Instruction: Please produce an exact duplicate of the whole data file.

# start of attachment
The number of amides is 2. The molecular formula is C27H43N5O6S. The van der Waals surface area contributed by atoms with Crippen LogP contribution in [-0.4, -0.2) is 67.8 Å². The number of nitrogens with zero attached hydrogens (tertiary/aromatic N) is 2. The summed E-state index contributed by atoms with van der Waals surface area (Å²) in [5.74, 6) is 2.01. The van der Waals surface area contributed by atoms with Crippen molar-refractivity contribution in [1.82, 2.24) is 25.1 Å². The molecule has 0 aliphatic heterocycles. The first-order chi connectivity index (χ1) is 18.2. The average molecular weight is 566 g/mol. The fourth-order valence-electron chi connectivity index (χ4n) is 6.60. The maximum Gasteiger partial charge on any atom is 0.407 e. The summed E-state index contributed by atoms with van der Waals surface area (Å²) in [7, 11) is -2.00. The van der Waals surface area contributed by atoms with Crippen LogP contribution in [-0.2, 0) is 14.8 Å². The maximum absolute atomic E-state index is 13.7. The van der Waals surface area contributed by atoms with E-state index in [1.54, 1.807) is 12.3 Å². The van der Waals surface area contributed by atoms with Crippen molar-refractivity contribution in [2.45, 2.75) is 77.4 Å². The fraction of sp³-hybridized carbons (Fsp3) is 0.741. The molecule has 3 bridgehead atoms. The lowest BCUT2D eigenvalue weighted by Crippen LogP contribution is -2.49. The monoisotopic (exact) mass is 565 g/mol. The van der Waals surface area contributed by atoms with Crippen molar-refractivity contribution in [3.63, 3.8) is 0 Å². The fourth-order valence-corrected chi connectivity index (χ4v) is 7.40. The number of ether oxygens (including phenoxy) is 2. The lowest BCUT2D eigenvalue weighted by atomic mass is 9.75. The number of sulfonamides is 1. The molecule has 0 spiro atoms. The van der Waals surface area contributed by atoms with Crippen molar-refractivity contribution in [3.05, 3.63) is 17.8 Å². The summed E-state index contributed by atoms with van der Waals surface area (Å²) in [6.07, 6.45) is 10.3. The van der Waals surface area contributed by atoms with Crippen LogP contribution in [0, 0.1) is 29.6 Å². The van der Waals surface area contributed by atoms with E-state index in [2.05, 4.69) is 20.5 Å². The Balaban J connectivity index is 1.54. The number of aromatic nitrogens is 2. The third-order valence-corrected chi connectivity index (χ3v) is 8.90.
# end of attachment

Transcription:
The number of amides is 2. The molecular formula is C27H43N5O6S. The van der Waals surface area contributed by atoms with Crippen LogP contribution in [-0.4, -0.2) is 67.8 Å². The number of nitrogens with zero attached hydrogens (tertiary/aromatic N) is 2. The summed E-state index contributed by atoms with van der Waals surface area (Å²) in [5.74, 6) is 2.01. The van der Waals surface area contributed by atoms with Crippen molar-refractivity contribution in [1.82, 2.24) is 25.1 Å². The molecule has 0 aliphatic heterocycles. The first-order chi connectivity index (χ1) is 18.2. The average molecular weight is 566 g/mol. The fourth-order valence-electron chi connectivity index (χ4n) is 6.60. The maximum Gasteiger partial charge on any atom is 0.407 e. The summed E-state index contributed by atoms with van der Waals surface area (Å²) in [7, 11) is -2.00. The van der Waals surface area contributed by atoms with Crippen LogP contribution in [-0.2, 0) is 14.8 Å². The maximum absolute atomic E-state index is 13.7. The van der Waals surface area contributed by atoms with E-state index in [1.54, 1.807) is 12.3 Å². The van der Waals surface area contributed by atoms with Crippen molar-refractivity contribution in [2.45, 2.75) is 77.4 Å². The fraction of sp³-hybridized carbons (Fsp3) is 0.741. The molecule has 3 bridgehead atoms. The lowest BCUT2D eigenvalue weighted by Crippen LogP contribution is -2.49. The monoisotopic (exact) mass is 565 g/mol. The van der Waals surface area contributed by atoms with Crippen molar-refractivity contribution in [3.63, 3.8) is 0 Å². The fourth-order valence-corrected chi connectivity index (χ4v) is 7.40. The number of ether oxygens (including phenoxy) is 2. The lowest BCUT2D eigenvalue weighted by atomic mass is 9.75. The number of sulfonamides is 1. The molecule has 0 spiro atoms. The van der Waals surface area contributed by atoms with Crippen molar-refractivity contribution in [3.05, 3.63) is 17.8 Å². The summed E-state index contributed by atoms with van der Waals surface area (Å²) in [6.07, 6.45) is 10.3. The van der Waals surface area contributed by atoms with Crippen LogP contribution in [0, 0.1) is 29.6 Å². The van der Waals surface area contributed by atoms with E-state index in [2.05, 4.69) is 20.5 Å². The Balaban J connectivity index is 1.54. The number of aromatic nitrogens is 2. The third-order valence-corrected chi connectivity index (χ3v) is 8.90.